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I am proud to be having “Andrew’s Walk to Support Cancer Patients” on September 17th, 2016 with all of the money raised going to help the support groups at CCAC. I know first hand what a difference they can make in this battle against colorectal cancer.

To make a donation click here

Becoming a volunteer for the CCAC can help us save lives. Maybe even yours.

Becoming a volunteer for the CCAC can help us save lives. Maybe even yours.

b8b5b063f881516dcc09c7cf26ed1d55 While it’s true that people with firsthand colorectal cancer experience are more inclined to join the fight against the disease, anyone can play a role in and impact the battle that the CCAC continues to fight daily.

Whether you are a cancer survivor or care about someone living with cancer, you have valuable knowledge and experience that can help shape the experience of others with compassion and understanding. By becoming a CCAC volunteer, you can use your cancer experience in a positive way. Not only will it impact someone else’s life, it will positively affect your own.

Why volunteer?

• Build relationships – Your experience can help others deal with their journey
• To create hope and inspire patients and caregivers in their fight against cancer
• Widen your support network – It’s a great way to deal with your own cancer through shared experiences
• Your involvement can help save lives

Ways to volunteer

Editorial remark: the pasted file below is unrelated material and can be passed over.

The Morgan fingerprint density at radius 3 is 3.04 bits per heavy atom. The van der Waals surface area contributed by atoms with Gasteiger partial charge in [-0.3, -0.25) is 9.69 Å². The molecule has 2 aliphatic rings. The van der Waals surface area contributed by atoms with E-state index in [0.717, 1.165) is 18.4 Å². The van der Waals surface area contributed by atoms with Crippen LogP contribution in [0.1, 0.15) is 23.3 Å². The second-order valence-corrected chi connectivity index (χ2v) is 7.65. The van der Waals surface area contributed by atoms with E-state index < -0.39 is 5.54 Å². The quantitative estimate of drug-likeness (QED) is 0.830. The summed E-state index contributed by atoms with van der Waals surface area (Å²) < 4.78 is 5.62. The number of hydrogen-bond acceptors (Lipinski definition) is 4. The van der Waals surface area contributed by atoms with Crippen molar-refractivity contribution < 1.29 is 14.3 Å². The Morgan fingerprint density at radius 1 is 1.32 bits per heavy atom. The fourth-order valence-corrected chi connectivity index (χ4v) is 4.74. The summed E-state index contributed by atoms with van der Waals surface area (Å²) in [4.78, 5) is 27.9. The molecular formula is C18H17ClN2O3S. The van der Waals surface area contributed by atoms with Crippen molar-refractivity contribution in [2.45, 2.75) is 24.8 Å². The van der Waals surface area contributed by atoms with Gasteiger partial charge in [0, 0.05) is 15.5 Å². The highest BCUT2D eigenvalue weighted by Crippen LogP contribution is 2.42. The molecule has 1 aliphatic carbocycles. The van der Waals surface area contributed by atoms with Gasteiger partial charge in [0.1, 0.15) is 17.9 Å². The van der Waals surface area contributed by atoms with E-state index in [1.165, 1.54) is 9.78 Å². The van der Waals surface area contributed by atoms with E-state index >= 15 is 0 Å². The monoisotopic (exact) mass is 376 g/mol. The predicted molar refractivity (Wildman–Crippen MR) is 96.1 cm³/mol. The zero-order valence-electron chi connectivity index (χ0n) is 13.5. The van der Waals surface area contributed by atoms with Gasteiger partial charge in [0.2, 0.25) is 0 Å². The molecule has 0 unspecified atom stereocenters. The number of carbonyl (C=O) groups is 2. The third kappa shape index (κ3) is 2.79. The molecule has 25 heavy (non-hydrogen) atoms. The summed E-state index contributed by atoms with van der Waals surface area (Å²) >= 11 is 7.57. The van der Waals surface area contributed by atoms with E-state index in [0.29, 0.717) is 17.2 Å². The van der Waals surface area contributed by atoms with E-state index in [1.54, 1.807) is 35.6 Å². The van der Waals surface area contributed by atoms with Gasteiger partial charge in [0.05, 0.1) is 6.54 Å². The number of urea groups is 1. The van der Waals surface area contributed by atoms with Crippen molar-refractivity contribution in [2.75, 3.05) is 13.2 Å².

We offer a flexible range of ways to become involved, no matter how much time or the skills you have to share. Our volunteer opportunities include assisting with fundraising activities, healthy living education/promotion, creating awareness about prevention, patient or family support or office work assistance if you are in the Montreal area.

Cancer support groups

Trained volunteer facilitators lead support groups for people with colorectal cancer and their families. Our programs offer critical information on the disease and its management, as well as emotional and practical support to patients and their families to help them find ways to cope while undergoing the journey.
Awareness and education.

Spreading the word about symptoms and prevention is key to early detection and survival, particularly with the growing rates of those under 50 being diagnosed. We constantly need people to help raise awareness about colorectal cancer and to provide education about prevention and screening. Whether it be at CCAC organized events (table tops or at a Giant Colon Tour stop), hosting your own event or via social media, it’s easy and all are welcome.

Fundraising